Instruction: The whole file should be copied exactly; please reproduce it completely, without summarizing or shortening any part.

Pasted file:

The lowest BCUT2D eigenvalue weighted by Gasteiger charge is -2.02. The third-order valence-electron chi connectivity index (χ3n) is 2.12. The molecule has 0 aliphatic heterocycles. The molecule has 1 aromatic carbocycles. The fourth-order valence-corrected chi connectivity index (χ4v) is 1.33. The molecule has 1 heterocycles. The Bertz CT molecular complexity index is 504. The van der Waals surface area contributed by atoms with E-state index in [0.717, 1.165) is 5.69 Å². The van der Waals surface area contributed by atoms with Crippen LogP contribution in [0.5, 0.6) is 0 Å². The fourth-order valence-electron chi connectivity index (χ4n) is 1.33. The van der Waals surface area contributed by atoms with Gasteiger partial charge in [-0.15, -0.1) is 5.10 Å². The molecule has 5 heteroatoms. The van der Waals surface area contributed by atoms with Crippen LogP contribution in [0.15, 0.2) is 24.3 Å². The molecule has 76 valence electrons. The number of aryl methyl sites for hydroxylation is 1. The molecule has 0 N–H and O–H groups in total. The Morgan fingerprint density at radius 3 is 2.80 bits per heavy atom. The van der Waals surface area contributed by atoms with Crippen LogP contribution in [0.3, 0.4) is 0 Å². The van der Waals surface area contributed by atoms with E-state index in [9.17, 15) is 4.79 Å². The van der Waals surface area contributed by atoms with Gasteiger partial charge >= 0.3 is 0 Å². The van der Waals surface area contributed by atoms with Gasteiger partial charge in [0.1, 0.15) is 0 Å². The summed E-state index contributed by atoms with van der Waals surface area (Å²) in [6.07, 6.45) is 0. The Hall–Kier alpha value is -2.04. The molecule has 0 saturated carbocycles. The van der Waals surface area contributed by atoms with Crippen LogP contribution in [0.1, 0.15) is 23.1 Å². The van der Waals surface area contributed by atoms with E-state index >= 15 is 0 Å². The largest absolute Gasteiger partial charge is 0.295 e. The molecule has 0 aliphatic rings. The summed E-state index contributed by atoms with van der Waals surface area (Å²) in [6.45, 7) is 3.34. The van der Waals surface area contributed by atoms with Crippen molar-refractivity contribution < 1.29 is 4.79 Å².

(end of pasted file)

The lowest BCUT2D eigenvalue weighted by Gasteiger charge is -2.02. The third-order valence-electron chi connectivity index (χ3n) is 2.12. The molecule has 0 aliphatic heterocycles. The molecule has 1 aromatic carbocycles. The fourth-order valence-corrected chi connectivity index (χ4v) is 1.33. The molecule has 1 heterocycles. The Bertz CT molecular complexity index is 504. The van der Waals surface area contributed by atoms with E-state index in [0.717, 1.165) is 5.69 Å². The van der Waals surface area contributed by atoms with Crippen LogP contribution in [0.5, 0.6) is 0 Å². The fourth-order valence-electron chi connectivity index (χ4n) is 1.33. The van der Waals surface area contributed by atoms with Gasteiger partial charge in [-0.15, -0.1) is 5.10 Å². The molecule has 5 heteroatoms. The van der Waals surface area contributed by atoms with Crippen LogP contribution in [0.15, 0.2) is 24.3 Å². The molecule has 76 valence electrons. The number of aryl methyl sites for hydroxylation is 1. The molecule has 0 N–H and O–H groups in total. The Morgan fingerprint density at radius 3 is 2.80 bits per heavy atom. The van der Waals surface area contributed by atoms with Crippen LogP contribution in [0.3, 0.4) is 0 Å². The van der Waals surface area contributed by atoms with E-state index in [9.17, 15) is 4.79 Å². The van der Waals surface area contributed by atoms with Gasteiger partial charge >= 0.3 is 0 Å². The van der Waals surface area contributed by atoms with Gasteiger partial charge in [0.1, 0.15) is 0 Å². The summed E-state index contributed by atoms with van der Waals surface area (Å²) in [6.07, 6.45) is 0. The Hall–Kier alpha value is -2.04. The molecule has 0 saturated carbocycles. The van der Waals surface area contributed by atoms with Crippen LogP contribution in [0.1, 0.15) is 23.1 Å². The van der Waals surface area contributed by atoms with E-state index >= 15 is 0 Å². The largest absolute Gasteiger partial charge is 0.295 e. The molecule has 0 aliphatic rings. The summed E-state index contributed by atoms with van der Waals surface area (Å²) in [6.45, 7) is 3.34. The van der Waals surface area contributed by atoms with Crippen molar-refractivity contribution < 1.29 is 4.79 Å².